An Unhelpful Contribution
Review of: “Source of Terror: The Wahhabi-Salafi Ideology and its Consequences” by Vincenzo Oliveti (Amadeus Press, 2001)
There cannot be that many young Muslims, and this applies to converts especially, who have not had to make the decision as to whether to join the “Salafi” cult, or to follow the mainstream of Islam. For those lucky enough to choose the latter, as I did, reading a well-argued comparison of the two is as likely to be a factor in one’s choice as the company one keeps. In my case, it was reading a piece in Q-News, actually a few weeks before my shahada, about a young Wahhabi student in Makkah, who having become convinced that true Islam was Wahhabism, ended up rejecting Islam. So the appearance of another worthwhile contribution to this debate can only be welcome. (Read the article here at Mas’ud Khan’s page.)
This book, however, does not meet the criteria of a “worthwhile contribution”. Its basic premise, that Wahhabism or Salafism (the latter being the name by which adherents of Wahhabism call the sect) is not mainstream or orthodox Islam, is true. However, the book has scores of inaccuracies which clearly reflect the non-Muslim, “outside-looking-in” perspective of its author.
The book’s purpose, as the title suggests, is to demonstrate that the main ideological basis for the activities of Al-Qa’ida and other extremists, is Wahhabism. Certainly, the non-native contingent in the jihads in Chechenya and Afghanistan are Wahhabi-driven, and arguably their activities have led to the destruction of both the Taliban and of the fledgling Chechen state. It rightly points out that Islam explicitly forbids much of the activities which are the hallmarks of “Islamic” terrorism, such as the indiscriminate killing of civilians. Its first chapter is a generally accurate portrayal of “The House of Islam” and the problems which have helped to give rise to the Wahhabi fitna (and other controversial movements, such as modernism in Egypt and Shi’ite fundamentalism). However, his “outside perspective” means that his book ignores a crucial point: that movements within Shi’ism should have absolutely no relevance to mainstream Muslims, save for the impact of Iranian finance.
In his assessment of Wahhabism and its relationship to mainstream Islam, however, this book falls down on numerous occasions. There are many accusations in this book which have absolutely no references or proof to them, notably that Salafis indulge in secret and temporary marriages. (He may not be lying, but we need proof!) Another example is his accusation of Salafi “cracking” of Sunni websites: “Recently, Salafi thuggery has ‘gone cyber’: the Salafis now employ computer and internet specialists to attack, crash and ‘spike’ with ‘viruses’ the websites of their orthodox Muslim opponents (although they never, interestingly enough, attack anti-Islamic websites as such or even hard-core pornography websites)” He doesn’t produce any reference, which means that the accusation is useless in any debate. I have never heard of the people behind any leading anti-Salafi website complaining of being “cracked” by Salafis. He alleges that the practice of Salafis insisting on women covering their faces with black veils is not to be found in Orthodox Islam; in fact, the veiling of women’s faces was common in urban areas across the Islamic world until about 100 years ago. He ascribes the practice of suicide bombing to “Takfiris” and claims it is forbidden in Islam as if this was uncontested; in fact, fatawa defending the practice (in Palestine, though not in relation to Sept 11) have been issued by ulama in Egypt and India who are not Wahhabis, let alone Takfiris.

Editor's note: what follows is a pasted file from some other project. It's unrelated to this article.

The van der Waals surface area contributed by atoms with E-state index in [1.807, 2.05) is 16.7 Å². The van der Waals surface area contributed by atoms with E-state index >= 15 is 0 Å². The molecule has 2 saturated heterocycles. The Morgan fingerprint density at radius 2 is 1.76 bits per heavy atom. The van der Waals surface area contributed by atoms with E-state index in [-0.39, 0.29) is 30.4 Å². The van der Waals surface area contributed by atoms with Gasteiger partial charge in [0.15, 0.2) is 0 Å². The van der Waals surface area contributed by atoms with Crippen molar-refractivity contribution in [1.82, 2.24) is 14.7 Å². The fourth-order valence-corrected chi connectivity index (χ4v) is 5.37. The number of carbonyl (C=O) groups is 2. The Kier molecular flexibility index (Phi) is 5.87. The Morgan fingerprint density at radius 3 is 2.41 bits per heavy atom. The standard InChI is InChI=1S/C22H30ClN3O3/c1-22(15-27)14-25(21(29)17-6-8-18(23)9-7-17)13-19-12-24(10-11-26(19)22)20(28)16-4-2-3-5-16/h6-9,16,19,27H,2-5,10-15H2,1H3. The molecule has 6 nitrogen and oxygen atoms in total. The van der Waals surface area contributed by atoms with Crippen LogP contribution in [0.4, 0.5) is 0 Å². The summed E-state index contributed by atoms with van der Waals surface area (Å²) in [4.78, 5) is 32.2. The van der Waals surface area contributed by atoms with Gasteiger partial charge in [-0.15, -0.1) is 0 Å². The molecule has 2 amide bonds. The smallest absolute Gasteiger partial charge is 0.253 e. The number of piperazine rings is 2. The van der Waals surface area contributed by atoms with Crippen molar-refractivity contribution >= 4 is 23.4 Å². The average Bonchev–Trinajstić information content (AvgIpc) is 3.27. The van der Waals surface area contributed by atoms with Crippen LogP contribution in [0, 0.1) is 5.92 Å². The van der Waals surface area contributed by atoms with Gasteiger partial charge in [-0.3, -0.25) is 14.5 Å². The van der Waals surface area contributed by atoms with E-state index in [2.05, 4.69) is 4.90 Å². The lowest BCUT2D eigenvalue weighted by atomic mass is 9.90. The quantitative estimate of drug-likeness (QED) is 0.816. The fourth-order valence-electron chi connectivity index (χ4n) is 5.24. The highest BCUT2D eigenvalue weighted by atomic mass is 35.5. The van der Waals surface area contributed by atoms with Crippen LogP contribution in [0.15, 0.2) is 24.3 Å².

The book does not stop short of slandering other groups of Muslims, including (predictably) the Taliban and the Tablighi Jama’at. The latter, he labels “the other great dupes of the Salafi ‘virus’”, and he claims that “many of its ‘group-leader’ preachers have begun to imbibe (and in turn, teach) Salafi ideology, hence creating a massive and international grass-roots Salafi propaganda machine”. Anyone who has any familiarity with the TJ knows that its Shaikhs are fundamentally opposed to the Salafi da’wah, and one can buy anti-Salafi books in any Deobandi / Tablighi bookshop! Their relationship with the Wahhabis is somewhat more complex than that of other Sunni groups, but the fact remains that many ulama outside that region, who are notable opponents of Wahhabism, have taken knowledge from, and given ijazas to, Deobandis. The latter especially cannot be said for the Salafis.
In short, this book is not helpful for anyone looking for a scholarly refutation of Wahhabism. Anyone relying on non-Muslim sources in debates with Muslims, about Muslim issues, would in any case be torn apart, but even people outside this category would be better advised to consult works on the subject by authentic Islamic scholars, of which there are plenty in the English language today.
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